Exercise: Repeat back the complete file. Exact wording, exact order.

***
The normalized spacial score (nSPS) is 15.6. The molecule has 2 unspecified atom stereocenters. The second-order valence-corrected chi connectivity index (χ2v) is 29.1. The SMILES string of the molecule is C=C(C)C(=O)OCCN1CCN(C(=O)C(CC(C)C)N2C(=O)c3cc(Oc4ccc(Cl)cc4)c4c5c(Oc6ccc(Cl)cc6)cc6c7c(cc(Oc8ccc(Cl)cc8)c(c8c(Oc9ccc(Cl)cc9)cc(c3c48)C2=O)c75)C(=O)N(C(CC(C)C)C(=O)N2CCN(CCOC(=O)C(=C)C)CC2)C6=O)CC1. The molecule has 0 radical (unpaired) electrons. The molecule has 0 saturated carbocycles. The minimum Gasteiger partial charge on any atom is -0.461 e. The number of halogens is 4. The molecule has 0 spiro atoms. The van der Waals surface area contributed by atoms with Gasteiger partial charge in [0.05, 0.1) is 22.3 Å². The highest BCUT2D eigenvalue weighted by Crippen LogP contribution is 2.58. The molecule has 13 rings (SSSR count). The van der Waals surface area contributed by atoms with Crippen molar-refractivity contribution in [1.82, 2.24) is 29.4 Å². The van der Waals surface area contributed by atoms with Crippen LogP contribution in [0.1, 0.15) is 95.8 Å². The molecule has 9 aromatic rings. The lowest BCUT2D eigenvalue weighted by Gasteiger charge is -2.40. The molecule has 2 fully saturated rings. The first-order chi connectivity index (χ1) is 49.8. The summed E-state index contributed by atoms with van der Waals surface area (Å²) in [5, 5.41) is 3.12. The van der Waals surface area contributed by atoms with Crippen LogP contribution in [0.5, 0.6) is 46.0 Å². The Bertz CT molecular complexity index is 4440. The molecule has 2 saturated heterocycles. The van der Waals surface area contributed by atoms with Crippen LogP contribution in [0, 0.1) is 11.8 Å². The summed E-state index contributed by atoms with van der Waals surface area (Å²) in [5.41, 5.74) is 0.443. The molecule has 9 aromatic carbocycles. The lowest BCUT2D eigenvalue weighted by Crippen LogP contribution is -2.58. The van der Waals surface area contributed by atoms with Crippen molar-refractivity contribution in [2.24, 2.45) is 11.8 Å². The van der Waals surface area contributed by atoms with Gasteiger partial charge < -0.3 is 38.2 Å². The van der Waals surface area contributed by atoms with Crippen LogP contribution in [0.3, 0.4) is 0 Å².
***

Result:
The normalized spacial score (nSPS) is 15.6. The molecule has 2 unspecified atom stereocenters. The second-order valence-corrected chi connectivity index (χ2v) is 29.1. The SMILES string of the molecule is C=C(C)C(=O)OCCN1CCN(C(=O)C(CC(C)C)N2C(=O)c3cc(Oc4ccc(Cl)cc4)c4c5c(Oc6ccc(Cl)cc6)cc6c7c(cc(Oc8ccc(Cl)cc8)c(c8c(Oc9ccc(Cl)cc9)cc(c3c48)C2=O)c75)C(=O)N(C(CC(C)C)C(=O)N2CCN(CCOC(=O)C(=C)C)CC2)C6=O)CC1. The molecule has 0 radical (unpaired) electrons. The molecule has 0 saturated carbocycles. The minimum Gasteiger partial charge on any atom is -0.461 e. The number of halogens is 4. The molecule has 0 spiro atoms. The van der Waals surface area contributed by atoms with Gasteiger partial charge in [0.05, 0.1) is 22.3 Å². The highest BCUT2D eigenvalue weighted by Crippen LogP contribution is 2.58. The molecule has 13 rings (SSSR count). The van der Waals surface area contributed by atoms with Crippen molar-refractivity contribution in [1.82, 2.24) is 29.4 Å². The van der Waals surface area contributed by atoms with Crippen LogP contribution in [0.1, 0.15) is 95.8 Å². The molecule has 9 aromatic rings. The lowest BCUT2D eigenvalue weighted by Gasteiger charge is -2.40. The molecule has 2 fully saturated rings. The first-order chi connectivity index (χ1) is 49.8. The summed E-state index contributed by atoms with van der Waals surface area (Å²) in [5, 5.41) is 3.12. The van der Waals surface area contributed by atoms with Crippen LogP contribution in [0.5, 0.6) is 46.0 Å². The Bertz CT molecular complexity index is 4440. The molecule has 2 saturated heterocycles. The van der Waals surface area contributed by atoms with Crippen LogP contribution in [0, 0.1) is 11.8 Å². The summed E-state index contributed by atoms with van der Waals surface area (Å²) in [5.41, 5.74) is 0.443. The molecule has 9 aromatic carbocycles. The lowest BCUT2D eigenvalue weighted by Crippen LogP contribution is -2.58. The van der Waals surface area contributed by atoms with Crippen molar-refractivity contribution in [2.24, 2.45) is 11.8 Å². The van der Waals surface area contributed by atoms with Gasteiger partial charge < -0.3 is 38.2 Å². The van der Waals surface area contributed by atoms with Crippen LogP contribution in [0.3, 0.4) is 0 Å².